And there is still profit to be squeezed from the Paula Deen brand. Deen’s products — through collaborations with Meyer Corporation, among others—had seen a reported 35 percent sales increase in the first two quarters of this year; subscriptions to her magazine reportedly grew by 40 percent. (For perspective, in those two quarters, paid subscriptions for magazines in general faltered 1.8 percent and single-copy newsstand sales fell a significant 11.9 percent from a year before.)
There are many fascinating facts embedded in this essay. For one, it can cost $75,000 per episode to make a cooking show. How is that ever profitable or worth it? For another, Glenn Beck sells discounted NRA subscriptions. Mostly though it’s an interesting story about a self-made woman who publicly self-destructed and is now trying to self-make again, in part by drawing on the sympathy of folks like her with a soft spot for butter. An American tale, indeed.
How much do you spend on coffee a day? Is it worth it? Slate (via Inc) says hell no:
that euphoric short-term state that you enter after drinking coffee is what nonhabitual caffeine consumers are experiencing all of the time. The difference is that for coffee drinkers, the feeling doesn’t last. “Coming off caffeine reduces your cognitive performance and has a negative impact on your mood. The only way to get back to normal is to drink caffeine, and when you do drink it, you feel like it’s taking you to new heights,” Bradberry explained. “In reality, the caffeine is just taking your performance back to normal for a short period.”
It’s bad for your sleep cycles, your productivity, and your wallet. Sorry, lovers of Joe.
I can be smug about this since I’ve never drunk coffee. It’s strong and bitter and I do not get it at all, unless you muffle it in so many layers of milk and sugar that it doesn’t taste anything like coffee, at which point it’s 5,000 calories and $500 and turns your irises into pinwheels.
On the other hand, I get my daily caffeine fix from Diet Coke, which doesn’t even have the defense of being a naturally occurring, organic upper. It’s water and chemicals and fizz and God help me, I love it, even though it is probably wreaking havoc on my gut flora. Who am I to judge? Let he who is without beverage sin cast the first stone.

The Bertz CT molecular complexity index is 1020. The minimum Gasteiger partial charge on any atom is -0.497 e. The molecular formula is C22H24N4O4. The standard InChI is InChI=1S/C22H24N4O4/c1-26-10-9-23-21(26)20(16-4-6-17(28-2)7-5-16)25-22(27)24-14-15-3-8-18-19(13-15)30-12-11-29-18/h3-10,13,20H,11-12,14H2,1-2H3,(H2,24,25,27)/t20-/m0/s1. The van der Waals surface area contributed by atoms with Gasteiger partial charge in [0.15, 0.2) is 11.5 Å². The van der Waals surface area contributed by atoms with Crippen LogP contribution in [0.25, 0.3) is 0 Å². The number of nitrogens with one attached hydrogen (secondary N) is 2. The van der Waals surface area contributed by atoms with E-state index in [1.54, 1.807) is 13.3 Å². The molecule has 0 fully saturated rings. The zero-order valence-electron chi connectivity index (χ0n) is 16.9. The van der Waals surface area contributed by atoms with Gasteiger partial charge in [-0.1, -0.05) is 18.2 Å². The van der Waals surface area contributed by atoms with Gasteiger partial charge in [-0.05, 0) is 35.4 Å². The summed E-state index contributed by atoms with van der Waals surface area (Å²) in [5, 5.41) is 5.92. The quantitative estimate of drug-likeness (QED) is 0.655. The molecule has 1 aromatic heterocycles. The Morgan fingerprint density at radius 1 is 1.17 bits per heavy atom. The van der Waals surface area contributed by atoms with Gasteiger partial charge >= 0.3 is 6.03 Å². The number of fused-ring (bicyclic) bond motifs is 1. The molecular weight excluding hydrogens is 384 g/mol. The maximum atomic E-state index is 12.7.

illo by Charrow, possibly the most serious coffee person I know.
Everyone knows that secrets to living frugally include 1) cooking as much as possible, and 2) more cooking. But cooking, man! It’s time consuming, exhausting, stressful, and then, even after all that effort, unreliable.
When I finally went to bed after hours of cooking and cleaning up, having achieved absolutely nothing — having impressed no one, including myself, with the food I made — I said to my boyfriend, “Cooking is really stupid.” He said that he agreed. I said that I was never cooking again. He said he thought that was a great idea. I said, “I have to make homemade tomato sauce with C on Saturday. And I have to make some more galettes because the last ones sucked.”
“That sounds like a lot of cooking,” he said.
“I know,” I said. “I’m going to make the galettes and the sauce and then, I am never cooking again.”
Is cooking really that much of a money-saver, asks Get Rich Slowly? The answer is yes, mostly (and the site offers some hacks). But that still doesn’t answer the question of whether for you, individual reader, it’s worth it.
Anything that contributes to you living your Best Life falls under the purview of the Billfold, or so I’ve decided, so this, from Food52, about having perfectly reheated pizza — certainly a cornerstone of living your best life — is relevant to our readership. It’s also budget-friendly, in that you’ve already spent the money, so having pizza for lunch the next day is BASICALLY FREE.
When I was fresh out of college, back in the days where we still thought email was a substitute for letter-writing instead of a method of assigning and confirming responsibilities, I wrote a friend a long email letter about my low-paying telemarketing job and the realization that grocery shopping was my only form of discretionary spending.
(Later, when I watched The Office, I got to the part where Ryan Howard says “Now that I’m back to doing the job of a temp, again, I find that food is one thing I can control,” and laughed uncomfortably.)
So I used to spend more time in the grocery store, looking at everything and thinking about what I could buy.